Do the Advantages of an Unwritten Constitution Outweigh Its Disadvantages?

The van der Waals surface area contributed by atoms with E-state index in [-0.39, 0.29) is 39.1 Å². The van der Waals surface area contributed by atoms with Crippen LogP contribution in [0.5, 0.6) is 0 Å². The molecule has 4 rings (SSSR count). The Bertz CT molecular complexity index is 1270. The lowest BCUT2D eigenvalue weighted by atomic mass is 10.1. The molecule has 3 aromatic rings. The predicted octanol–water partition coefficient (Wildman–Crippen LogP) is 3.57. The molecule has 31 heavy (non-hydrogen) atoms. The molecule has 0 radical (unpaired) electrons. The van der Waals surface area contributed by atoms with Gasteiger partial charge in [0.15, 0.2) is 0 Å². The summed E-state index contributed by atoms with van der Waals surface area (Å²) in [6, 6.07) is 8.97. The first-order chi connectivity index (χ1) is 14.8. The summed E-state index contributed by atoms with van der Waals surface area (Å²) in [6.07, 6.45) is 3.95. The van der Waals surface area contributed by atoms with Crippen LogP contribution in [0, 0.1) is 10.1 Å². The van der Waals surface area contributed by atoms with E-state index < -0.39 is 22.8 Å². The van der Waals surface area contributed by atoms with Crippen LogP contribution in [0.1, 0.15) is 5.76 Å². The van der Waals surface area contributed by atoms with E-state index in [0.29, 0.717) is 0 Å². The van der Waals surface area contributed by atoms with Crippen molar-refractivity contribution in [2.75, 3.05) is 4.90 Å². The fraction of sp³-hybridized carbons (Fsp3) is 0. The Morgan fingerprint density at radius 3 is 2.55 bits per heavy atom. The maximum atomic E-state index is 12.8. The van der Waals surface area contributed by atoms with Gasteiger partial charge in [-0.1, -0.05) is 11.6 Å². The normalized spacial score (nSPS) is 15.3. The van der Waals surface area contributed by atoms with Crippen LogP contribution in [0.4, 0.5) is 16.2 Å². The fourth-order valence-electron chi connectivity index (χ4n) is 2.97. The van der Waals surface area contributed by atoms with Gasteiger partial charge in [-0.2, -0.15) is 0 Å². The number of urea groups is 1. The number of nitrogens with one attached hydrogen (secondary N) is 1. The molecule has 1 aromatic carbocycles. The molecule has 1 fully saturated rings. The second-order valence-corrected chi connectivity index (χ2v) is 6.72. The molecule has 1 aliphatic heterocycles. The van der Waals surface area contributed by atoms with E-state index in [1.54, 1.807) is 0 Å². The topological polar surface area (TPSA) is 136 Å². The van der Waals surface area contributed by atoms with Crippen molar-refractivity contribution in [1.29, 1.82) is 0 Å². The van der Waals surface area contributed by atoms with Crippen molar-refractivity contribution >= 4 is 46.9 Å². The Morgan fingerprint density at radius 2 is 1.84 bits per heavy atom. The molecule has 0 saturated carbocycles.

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Do the advantages of an unwritten constitution outweigh its disadvantages? A constitution in basic terms is the rules that govern government by limiting its power. Though the establishment of laws the government sets down a basis of rules for a society and in turn a constitution is there to lay down a structure of rules intended to check and restrain government, allowing the practice of a limited government providing protection for the individual. The set of rules a constitution consists of includes that which seek to establish the powers and functions of various bodies of government, regulate the relationship between these bodies, and define the extent of civil liberties. Constitutions are a recent instalment to history as the ‘age of constitutions’ was triggered by the first written constitution formation, that of the US Constitution in 1787, coming as a solution to the rule of an absolute monarch. This was also applied to Britain as its unwritten constitution was initiated following the Bill of Rights of 1686 and Act of Settlement 1701 which both played a major role in shifting power from the monarch to parliament. Each parliamentary system has its own characteristic constitution with varying balance between written (e.g laws) and unwritten rules (e.g customs), and therefore all constitutions are a mixture of both written and unwritten constitutions, none being entirely one. Constitutions branch out into three types unitary and federal (local and national), rigid and flexible (requires complex parliamentary procedure or simple parliamentary discussion to modify) and most prominently codified and uncodified (written and unwritten). Unwritten constitutions arise from customs and traditions, with a unique character which evolved throughout the country’s history, while the written one is preserved in law, after being created at one single moment. However the distinction between the two is not completely clear. No codified constitution consists entirely of formal written rules that are legally enforced, as it’s impossible for them to define all aspects of constitutional practice, leading to the procedure of unwritten customs occurring. Furthermore no constitution is solely made of rules of behavioural conduct, and even the unwritten UK constitution does have many written materials, especially as statue law is the most leading source of it. The aim of this essay is to fully analyse and examine in detail the advantages and disadvantages associated with a society bound to a codified constitution and one using an uncodified one. I will be arguing against the claims according to which only a written constitution is a proper one as it fully meets its purpose of limiting government’s power responding with two extensive arguments evolving from the several minor arguments I will make beforehand, saying that a written one would lead to a tyranny of judges and overly independent politicians, and limiting governments power could be achieved through other means, ending the disadvantages of a uncodified constitution only leaving its outweighing advantages. A codified constitution exists as a single authoritative document with an introduction stating the basic concepts of the government system. This is followed by a detailed explanation of the responsibilities, powers and purposes of the main bodies of government. A statement defining the legal extent of civil liberties including rights and freedom is also included as a bill of rights on the document. A large majority of countries especially the liberal democratic states have codified constitutions. Written constitutions have three structures. The document has authority and constitutes the highest law in the country, obligating all political bodies including the ones which produce local minor laws. This creates a doubled layered legal structure...
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